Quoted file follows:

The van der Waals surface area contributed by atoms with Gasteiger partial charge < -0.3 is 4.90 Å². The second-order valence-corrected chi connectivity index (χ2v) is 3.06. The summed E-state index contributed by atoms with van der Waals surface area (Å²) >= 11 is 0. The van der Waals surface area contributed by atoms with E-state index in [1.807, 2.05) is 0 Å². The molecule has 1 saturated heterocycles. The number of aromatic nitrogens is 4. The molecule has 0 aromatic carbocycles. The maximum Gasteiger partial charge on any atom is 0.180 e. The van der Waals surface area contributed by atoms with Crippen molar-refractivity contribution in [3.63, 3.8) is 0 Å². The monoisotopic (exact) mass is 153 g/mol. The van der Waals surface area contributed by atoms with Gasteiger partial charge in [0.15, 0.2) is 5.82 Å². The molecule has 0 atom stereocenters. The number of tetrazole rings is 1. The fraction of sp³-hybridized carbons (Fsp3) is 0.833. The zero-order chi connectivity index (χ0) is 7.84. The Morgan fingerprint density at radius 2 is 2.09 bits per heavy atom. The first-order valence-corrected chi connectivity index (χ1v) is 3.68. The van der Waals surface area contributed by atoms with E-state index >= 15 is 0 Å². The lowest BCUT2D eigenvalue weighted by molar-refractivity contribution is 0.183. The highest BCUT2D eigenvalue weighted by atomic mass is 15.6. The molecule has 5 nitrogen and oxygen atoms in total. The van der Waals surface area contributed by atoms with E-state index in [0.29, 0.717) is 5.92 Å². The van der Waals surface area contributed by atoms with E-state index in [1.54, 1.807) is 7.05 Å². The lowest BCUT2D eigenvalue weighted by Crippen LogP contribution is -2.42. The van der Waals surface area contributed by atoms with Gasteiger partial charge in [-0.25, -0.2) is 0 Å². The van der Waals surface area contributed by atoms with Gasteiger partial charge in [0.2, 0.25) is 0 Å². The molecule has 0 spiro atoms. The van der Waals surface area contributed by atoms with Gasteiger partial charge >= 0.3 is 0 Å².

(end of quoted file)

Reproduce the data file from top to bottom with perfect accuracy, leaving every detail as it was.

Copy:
The van der Waals surface area contributed by atoms with Gasteiger partial charge < -0.3 is 4.90 Å². The second-order valence-corrected chi connectivity index (χ2v) is 3.06. The summed E-state index contributed by atoms with van der Waals surface area (Å²) >= 11 is 0. The van der Waals surface area contributed by atoms with E-state index in [1.807, 2.05) is 0 Å². The molecule has 1 saturated heterocycles. The number of aromatic nitrogens is 4. The molecule has 0 aromatic carbocycles. The maximum Gasteiger partial charge on any atom is 0.180 e. The van der Waals surface area contributed by atoms with Crippen molar-refractivity contribution in [3.63, 3.8) is 0 Å². The monoisotopic (exact) mass is 153 g/mol. The van der Waals surface area contributed by atoms with Gasteiger partial charge in [0.15, 0.2) is 5.82 Å². The molecule has 0 atom stereocenters. The number of tetrazole rings is 1. The fraction of sp³-hybridized carbons (Fsp3) is 0.833. The zero-order chi connectivity index (χ0) is 7.84. The Morgan fingerprint density at radius 2 is 2.09 bits per heavy atom. The first-order valence-corrected chi connectivity index (χ1v) is 3.68. The van der Waals surface area contributed by atoms with E-state index >= 15 is 0 Å². The lowest BCUT2D eigenvalue weighted by molar-refractivity contribution is 0.183. The highest BCUT2D eigenvalue weighted by atomic mass is 15.6. The molecule has 5 nitrogen and oxygen atoms in total. The van der Waals surface area contributed by atoms with E-state index in [0.29, 0.717) is 5.92 Å². The van der Waals surface area contributed by atoms with E-state index in [1.54, 1.807) is 7.05 Å². The lowest BCUT2D eigenvalue weighted by Crippen LogP contribution is -2.42. The van der Waals surface area contributed by atoms with Gasteiger partial charge in [-0.25, -0.2) is 0 Å². The van der Waals surface area contributed by atoms with Gasteiger partial charge in [0.2, 0.25) is 0 Å². The molecule has 0 spiro atoms. The van der Waals surface area contributed by atoms with Gasteiger partial charge >= 0.3 is 0 Å².